In advance of the awarding of the annual $25,000 Shaughnessy Cohen Prize for Political Writing this Wednesday, HuffPost Canada will be running excerpts from the five finalists. Ron Graham's book documents the constitutional conference of November 1, 1981, as "the culmination of more than five decades of political wrangling, one last attempt to renew the constitution with the consent of the provinces."
You wanna know the difference between Justin and Pierre? As far as substance is concerned, Justin has given no evidence of his father's panache, his daring, his ideological motivations, his courage, and his curious sympathy for tyrants. Pierre Trudeau relished controversy; Justin Trudeau dreads it.
As a candidate, there was nothing that perplexed and infuriated me more than Liberals asking me: "Dan, what do we stand for?" Why in the world, I thought, would anyone join a political party if they had absolutely no clue what their membership even represents?
In our short history, Canada has become a globally respected voice and example in the world for peaceful change, tolerance, compromise, democracy, active multilateral engagement, and social justice. It therefore matters to me that our head of state is not--and can never be--a citizen of Canada.
The Liberal revolution gave us official multiculturalism, official bilingualism, increased interventionist government, socialized medicine and a whole host of other grand schemes. Then came Stephen Harper on the scene; a politician who understood the counter-revolutionary impulse.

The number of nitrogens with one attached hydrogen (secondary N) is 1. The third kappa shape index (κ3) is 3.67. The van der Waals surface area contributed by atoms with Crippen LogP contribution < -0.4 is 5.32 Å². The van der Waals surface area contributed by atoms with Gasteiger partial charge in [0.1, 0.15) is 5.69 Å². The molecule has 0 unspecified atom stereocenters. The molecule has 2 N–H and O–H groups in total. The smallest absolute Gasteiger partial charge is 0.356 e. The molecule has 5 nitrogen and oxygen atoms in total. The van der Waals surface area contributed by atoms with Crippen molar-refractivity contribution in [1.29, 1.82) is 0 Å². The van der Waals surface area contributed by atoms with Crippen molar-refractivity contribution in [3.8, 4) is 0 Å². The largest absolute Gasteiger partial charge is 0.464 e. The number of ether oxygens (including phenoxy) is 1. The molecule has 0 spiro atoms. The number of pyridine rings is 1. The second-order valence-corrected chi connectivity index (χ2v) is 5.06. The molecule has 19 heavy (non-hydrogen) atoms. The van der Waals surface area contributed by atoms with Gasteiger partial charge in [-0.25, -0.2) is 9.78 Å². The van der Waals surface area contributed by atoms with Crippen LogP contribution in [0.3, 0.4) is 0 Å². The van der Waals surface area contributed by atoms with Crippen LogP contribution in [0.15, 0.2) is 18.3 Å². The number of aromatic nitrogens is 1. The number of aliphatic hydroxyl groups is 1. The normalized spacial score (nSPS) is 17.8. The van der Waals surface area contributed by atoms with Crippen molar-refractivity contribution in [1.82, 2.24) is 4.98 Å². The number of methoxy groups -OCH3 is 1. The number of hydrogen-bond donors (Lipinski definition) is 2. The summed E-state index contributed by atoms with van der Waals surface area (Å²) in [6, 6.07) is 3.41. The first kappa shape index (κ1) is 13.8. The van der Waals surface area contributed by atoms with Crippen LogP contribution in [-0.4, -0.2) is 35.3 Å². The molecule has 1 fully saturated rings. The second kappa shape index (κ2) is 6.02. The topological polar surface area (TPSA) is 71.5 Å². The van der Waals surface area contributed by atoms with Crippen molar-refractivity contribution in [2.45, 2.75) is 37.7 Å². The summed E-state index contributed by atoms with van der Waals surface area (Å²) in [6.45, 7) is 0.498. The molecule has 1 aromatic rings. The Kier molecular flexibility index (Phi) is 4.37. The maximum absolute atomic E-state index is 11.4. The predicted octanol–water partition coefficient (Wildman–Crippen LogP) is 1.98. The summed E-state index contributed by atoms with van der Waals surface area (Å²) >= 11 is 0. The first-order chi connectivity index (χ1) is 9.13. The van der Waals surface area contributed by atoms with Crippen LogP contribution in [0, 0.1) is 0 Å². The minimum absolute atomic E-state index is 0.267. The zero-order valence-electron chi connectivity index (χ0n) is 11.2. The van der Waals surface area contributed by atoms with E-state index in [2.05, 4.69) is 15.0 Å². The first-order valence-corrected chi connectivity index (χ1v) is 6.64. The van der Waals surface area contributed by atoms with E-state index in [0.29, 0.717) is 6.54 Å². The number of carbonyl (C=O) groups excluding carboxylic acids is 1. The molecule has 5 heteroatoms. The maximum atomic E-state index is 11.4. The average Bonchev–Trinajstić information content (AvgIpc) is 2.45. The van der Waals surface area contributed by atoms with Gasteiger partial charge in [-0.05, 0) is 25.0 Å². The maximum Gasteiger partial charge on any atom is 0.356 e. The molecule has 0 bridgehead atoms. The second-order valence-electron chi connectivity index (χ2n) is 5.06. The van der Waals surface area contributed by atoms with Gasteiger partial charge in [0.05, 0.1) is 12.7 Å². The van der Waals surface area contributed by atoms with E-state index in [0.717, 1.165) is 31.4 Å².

Parliament has grown dysfunctional, with too little transparency. But while reform is desirable, the result may not be. Consider the "new" process for approving Supreme Court of Canada nominees. The only feisty moments occurred when an NDP MP challenged Moldaver over his inability to speak French.
Three subsequent important prime ministers -- Brian Mulroney, Jean Chretien and Stephen Harper -- invested their energies cleaning up the wreckage left by Pierre Trudeau. Finally, nobody speculates any more about Canada defaulting on its debt, or splitting apart, or being isolated from all its major allies.
Once upon a time, policy-making was about finding the best ideas to solve a problem. Today, policy process is no longer about finding the best ideas. It is mainly about managing different interest groups, many of whom are in a position to derail a process they don't like.
Stephen Harper has made big gains in an annual poll of Canadians on who they think is the best prime minister since 1968